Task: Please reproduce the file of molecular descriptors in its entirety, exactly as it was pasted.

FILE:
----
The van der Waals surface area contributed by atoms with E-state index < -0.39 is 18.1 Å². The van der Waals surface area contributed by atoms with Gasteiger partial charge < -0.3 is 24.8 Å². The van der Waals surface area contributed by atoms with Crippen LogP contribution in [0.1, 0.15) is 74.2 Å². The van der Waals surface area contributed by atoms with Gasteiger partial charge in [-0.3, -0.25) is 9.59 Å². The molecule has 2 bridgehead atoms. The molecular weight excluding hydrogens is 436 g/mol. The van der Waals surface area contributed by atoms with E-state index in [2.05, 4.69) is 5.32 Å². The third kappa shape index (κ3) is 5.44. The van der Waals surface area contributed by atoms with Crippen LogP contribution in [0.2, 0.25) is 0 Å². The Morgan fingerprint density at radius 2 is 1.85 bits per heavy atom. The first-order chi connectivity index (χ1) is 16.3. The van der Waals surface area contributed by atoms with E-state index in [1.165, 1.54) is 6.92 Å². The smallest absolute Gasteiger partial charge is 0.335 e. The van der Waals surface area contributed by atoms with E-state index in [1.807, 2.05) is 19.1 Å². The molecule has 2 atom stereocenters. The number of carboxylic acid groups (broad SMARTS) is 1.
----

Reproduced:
The van der Waals surface area contributed by atoms with E-state index < -0.39 is 18.1 Å². The van der Waals surface area contributed by atoms with Gasteiger partial charge < -0.3 is 24.8 Å². The van der Waals surface area contributed by atoms with Crippen LogP contribution in [0.1, 0.15) is 74.2 Å². The van der Waals surface area contributed by atoms with Gasteiger partial charge in [-0.3, -0.25) is 9.59 Å². The molecule has 2 bridgehead atoms. The molecular weight excluding hydrogens is 436 g/mol. The van der Waals surface area contributed by atoms with E-state index in [2.05, 4.69) is 5.32 Å². The third kappa shape index (κ3) is 5.44. The van der Waals surface area contributed by atoms with Crippen LogP contribution in [0.2, 0.25) is 0 Å². The Morgan fingerprint density at radius 2 is 1.85 bits per heavy atom. The first-order chi connectivity index (χ1) is 16.3. The van der Waals surface area contributed by atoms with E-state index in [1.165, 1.54) is 6.92 Å². The smallest absolute Gasteiger partial charge is 0.335 e. The van der Waals surface area contributed by atoms with E-state index in [1.807, 2.05) is 19.1 Å². The molecule has 2 atom stereocenters. The number of carboxylic acid groups (broad SMARTS) is 1.